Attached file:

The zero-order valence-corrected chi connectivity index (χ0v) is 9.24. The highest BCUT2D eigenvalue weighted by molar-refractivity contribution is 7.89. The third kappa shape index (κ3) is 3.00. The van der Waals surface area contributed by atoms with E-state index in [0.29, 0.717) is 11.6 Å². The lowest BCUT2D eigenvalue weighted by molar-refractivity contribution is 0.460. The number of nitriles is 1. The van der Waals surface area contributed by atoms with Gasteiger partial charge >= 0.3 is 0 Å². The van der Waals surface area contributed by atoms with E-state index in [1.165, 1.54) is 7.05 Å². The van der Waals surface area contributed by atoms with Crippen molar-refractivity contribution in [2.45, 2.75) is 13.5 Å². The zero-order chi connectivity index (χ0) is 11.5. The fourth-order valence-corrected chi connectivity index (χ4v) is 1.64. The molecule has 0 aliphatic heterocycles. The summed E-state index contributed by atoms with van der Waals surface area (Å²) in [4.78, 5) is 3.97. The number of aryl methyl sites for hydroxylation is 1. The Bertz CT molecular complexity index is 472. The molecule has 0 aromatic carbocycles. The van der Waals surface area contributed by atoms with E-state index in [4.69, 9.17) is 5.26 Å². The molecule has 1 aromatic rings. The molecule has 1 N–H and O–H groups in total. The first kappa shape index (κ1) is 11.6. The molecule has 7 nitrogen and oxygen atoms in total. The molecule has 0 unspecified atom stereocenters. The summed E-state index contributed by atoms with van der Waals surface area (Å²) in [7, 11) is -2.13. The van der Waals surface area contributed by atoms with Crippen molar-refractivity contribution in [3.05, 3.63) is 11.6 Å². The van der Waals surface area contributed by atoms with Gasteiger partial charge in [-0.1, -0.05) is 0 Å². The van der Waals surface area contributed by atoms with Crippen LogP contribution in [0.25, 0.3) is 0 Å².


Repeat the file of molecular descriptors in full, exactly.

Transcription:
The zero-order valence-corrected chi connectivity index (χ0v) is 9.24. The highest BCUT2D eigenvalue weighted by molar-refractivity contribution is 7.89. The third kappa shape index (κ3) is 3.00. The van der Waals surface area contributed by atoms with E-state index in [0.29, 0.717) is 11.6 Å². The lowest BCUT2D eigenvalue weighted by molar-refractivity contribution is 0.460. The number of nitriles is 1. The van der Waals surface area contributed by atoms with Gasteiger partial charge >= 0.3 is 0 Å². The van der Waals surface area contributed by atoms with E-state index in [1.165, 1.54) is 7.05 Å². The van der Waals surface area contributed by atoms with Crippen molar-refractivity contribution in [2.45, 2.75) is 13.5 Å². The zero-order chi connectivity index (χ0) is 11.5. The fourth-order valence-corrected chi connectivity index (χ4v) is 1.64. The molecule has 0 aliphatic heterocycles. The summed E-state index contributed by atoms with van der Waals surface area (Å²) in [4.78, 5) is 3.97. The number of aryl methyl sites for hydroxylation is 1. The Bertz CT molecular complexity index is 472. The molecule has 0 aromatic carbocycles. The van der Waals surface area contributed by atoms with E-state index in [4.69, 9.17) is 5.26 Å². The molecule has 1 aromatic rings. The molecule has 1 N–H and O–H groups in total. The first kappa shape index (κ1) is 11.6. The molecule has 7 nitrogen and oxygen atoms in total. The molecule has 0 unspecified atom stereocenters. The summed E-state index contributed by atoms with van der Waals surface area (Å²) in [7, 11) is -2.13. The van der Waals surface area contributed by atoms with Crippen molar-refractivity contribution in [3.05, 3.63) is 11.6 Å². The van der Waals surface area contributed by atoms with Gasteiger partial charge in [-0.1, -0.05) is 0 Å². The van der Waals surface area contributed by atoms with Crippen LogP contribution in [0.25, 0.3) is 0 Å².